Radio discussion a week or so ago focussed on Christmas at the high school. No one presented the news on this, so the discussion has been only partly a public one. However, the question of who Santa Claus is did arise. This review is primarily of the fascinating, pre-Coca Cola history.

…Patron saint of children, scholars, sailors, travelers, merchants, pawnbrokers, pirates, robbers, Russia, numerous towns and cities (mostly ports), also protector from thieves and criminals, guarantor of debts and of justice in this world and the next, St. Nicholas of Myra was probably the most popular saint of the Middle Ages. The diffusion of his cult in both East and West and the multiplicity of the circumstances in which he was called upon to intervene were certainly unequalled….

St. Nicholas’s feast day, Dec. 6, smoothed the way to the blending of his cult with pagan winter festivities and seasonal gift-giving in northern Europe. His ancient association with children and his celebrated generosity assured his survival even in Protestant countries, notably the Netherlands (he is the patron saint of Amsterdam) where the cult of saints had been rejected by the reformers. In some places apart from the Low Countries, such as the South Tirol, Switzerland and Austria, Sint Nikolaas/Sankt Niklaus has even persisted today as the giver of winter gifts in defiance of the near hegemony of his bastard offspring Santa Claus.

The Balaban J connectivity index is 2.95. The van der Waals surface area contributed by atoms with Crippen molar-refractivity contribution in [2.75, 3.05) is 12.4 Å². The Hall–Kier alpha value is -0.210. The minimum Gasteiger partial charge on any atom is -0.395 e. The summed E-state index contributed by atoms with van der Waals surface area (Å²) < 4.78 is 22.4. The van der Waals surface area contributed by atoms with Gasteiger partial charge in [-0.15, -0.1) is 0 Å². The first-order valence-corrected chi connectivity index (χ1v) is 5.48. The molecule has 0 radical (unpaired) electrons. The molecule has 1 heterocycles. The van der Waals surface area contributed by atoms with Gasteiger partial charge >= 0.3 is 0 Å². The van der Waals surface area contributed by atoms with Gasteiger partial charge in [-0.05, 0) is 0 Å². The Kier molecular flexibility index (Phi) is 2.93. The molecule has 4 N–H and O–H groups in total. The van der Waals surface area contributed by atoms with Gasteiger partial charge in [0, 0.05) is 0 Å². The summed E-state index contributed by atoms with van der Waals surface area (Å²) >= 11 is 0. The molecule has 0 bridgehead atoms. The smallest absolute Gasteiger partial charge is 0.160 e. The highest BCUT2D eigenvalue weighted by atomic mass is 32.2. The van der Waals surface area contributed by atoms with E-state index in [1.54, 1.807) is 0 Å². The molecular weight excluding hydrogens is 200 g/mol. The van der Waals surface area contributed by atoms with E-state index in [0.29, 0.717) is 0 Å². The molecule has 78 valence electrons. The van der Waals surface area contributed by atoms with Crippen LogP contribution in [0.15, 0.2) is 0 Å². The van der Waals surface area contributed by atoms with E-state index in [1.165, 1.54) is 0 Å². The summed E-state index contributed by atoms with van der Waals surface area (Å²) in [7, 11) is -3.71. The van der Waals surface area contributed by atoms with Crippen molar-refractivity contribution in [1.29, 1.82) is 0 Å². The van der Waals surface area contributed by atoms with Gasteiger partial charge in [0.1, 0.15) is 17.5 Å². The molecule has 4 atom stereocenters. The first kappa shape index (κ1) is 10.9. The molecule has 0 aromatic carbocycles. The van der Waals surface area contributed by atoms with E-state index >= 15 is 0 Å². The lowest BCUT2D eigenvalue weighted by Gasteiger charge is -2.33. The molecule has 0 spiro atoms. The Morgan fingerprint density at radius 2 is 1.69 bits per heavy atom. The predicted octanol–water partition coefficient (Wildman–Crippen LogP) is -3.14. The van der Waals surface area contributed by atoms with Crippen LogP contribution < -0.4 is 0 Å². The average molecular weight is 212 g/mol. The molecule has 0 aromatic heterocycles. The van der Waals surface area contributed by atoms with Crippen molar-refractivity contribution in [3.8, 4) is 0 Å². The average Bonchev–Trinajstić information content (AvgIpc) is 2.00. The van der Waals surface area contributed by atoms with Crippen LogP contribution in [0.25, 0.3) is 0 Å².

…As the final section of the show commendably demonstrates, the transition from St. Nicholas to Santa Claus was far from a natural development. Although containing vestiges of Old World folklore, Santa was a New World invention closely associated with new ways of advertising and selling products. Thomas Nast in his illustrations for “Harper’s Weekly” did much to establish his now familiar form. By January 1881, Nast’s bearded, twinkly-eyed, holly-sprigged, toy-bearing “Merry Old Santa Claus” looked practically as he does today. By the end of the century he had also acquired a wife, Mrs. Claus, and an outsourced labor force of nonunionized elves working overtime in a factory in the region of the North Pole.

http://www.iht.com/articles/2006/12/15/opinion/conway.php

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